Macchiarini’s most important achievement was his exploration of internal structuring through the use of layered metal planes. We see the seeds of this concept in the stepped planes and drilled holes of the brooches in Figure 2. The idea was initially inspired by, Bufano who regarded the egg shape as the perfect form. The egg’s outline suited Macchiarini, since if you project a “thought” into space it will eventually return to the same place, just as the arc (egg) and atom do, by which he meant that one cannot penetrate the infinite. But Macchiarini also wanted to go one step further than Bufano—to cut into the mass and provide visual symbols for the “life force” within the solid.
The egg eventually gave way to a variety of structures (Figures 3 and 4), each with several pierced layers. “In the process of this fenestration a free form is carefully visualized on the top layer of the object. The impulse then is to investigate the imaginary inner contents by cutting out this irregularly shaped window. Then the next layer is similarly applied and the contours scribed and cut, making the opening slightly smaller. . . .” This process was repeated several times; the unit then squeezed together until the planes were at the desired distance from each other. Once the structure was completed, it was then colored chemically to produce brown, black, copper red, green and blue, in varying degrees of hue shade and intensity.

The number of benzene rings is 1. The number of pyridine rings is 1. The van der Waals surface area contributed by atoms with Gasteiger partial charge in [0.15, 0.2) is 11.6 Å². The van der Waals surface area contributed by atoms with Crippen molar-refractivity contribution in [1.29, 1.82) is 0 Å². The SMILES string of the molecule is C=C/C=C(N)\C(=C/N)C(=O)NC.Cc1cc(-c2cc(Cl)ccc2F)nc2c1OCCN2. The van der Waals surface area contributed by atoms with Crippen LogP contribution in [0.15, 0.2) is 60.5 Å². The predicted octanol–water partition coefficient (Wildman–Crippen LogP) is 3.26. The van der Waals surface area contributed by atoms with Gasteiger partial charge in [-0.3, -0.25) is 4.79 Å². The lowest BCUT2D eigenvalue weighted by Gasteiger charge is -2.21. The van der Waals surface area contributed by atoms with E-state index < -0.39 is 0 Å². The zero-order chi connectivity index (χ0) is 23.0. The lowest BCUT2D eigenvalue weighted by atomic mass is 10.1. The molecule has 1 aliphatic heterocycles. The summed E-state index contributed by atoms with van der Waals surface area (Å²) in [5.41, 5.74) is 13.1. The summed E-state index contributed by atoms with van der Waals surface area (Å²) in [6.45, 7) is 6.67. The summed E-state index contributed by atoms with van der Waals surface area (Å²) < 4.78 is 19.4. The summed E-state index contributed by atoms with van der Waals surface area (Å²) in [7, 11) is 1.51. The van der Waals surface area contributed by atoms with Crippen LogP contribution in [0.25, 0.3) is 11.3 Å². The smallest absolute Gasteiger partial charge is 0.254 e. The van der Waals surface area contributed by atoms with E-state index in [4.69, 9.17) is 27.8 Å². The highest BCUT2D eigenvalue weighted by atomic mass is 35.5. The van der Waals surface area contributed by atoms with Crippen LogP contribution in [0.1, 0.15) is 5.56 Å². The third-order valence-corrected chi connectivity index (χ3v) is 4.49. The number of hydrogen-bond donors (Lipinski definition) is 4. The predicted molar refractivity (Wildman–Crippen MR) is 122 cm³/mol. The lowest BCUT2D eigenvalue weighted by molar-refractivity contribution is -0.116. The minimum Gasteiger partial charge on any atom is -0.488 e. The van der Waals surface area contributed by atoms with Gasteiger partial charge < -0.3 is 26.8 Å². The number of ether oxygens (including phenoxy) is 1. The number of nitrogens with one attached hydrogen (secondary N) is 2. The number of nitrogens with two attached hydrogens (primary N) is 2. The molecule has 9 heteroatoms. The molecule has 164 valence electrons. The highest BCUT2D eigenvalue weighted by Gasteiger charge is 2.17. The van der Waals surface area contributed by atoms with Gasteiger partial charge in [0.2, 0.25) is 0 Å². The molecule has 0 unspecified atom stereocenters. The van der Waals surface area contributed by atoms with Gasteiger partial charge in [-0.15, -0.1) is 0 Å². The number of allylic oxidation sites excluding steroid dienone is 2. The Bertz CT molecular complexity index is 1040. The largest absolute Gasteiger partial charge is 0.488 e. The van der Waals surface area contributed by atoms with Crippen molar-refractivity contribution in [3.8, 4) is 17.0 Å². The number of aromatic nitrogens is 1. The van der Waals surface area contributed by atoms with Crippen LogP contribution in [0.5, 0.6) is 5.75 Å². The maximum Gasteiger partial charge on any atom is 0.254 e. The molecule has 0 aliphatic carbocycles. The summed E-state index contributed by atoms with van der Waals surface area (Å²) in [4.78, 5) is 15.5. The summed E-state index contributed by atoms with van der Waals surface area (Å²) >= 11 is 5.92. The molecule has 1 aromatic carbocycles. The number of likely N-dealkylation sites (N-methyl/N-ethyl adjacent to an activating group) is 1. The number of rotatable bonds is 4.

Picasso. Klee and Miro have provided inspiration for the imagery used by several jewelers of the post World War II craft renaissance. One sees Surrealism in the work of Sam Kramer (see Metalsmith, Winter ’86, vol. 6, no. 1) and in Earl Pardon’s figures. Macchiarini alludes to Cubism (Figure 5), evidenced in his juxtaposition of geometrically abstracted and displaced body parts, Biomophism, as witnessed by his use of metaphoric figure/forms (Figure 6) and the use of positive and negative shapes.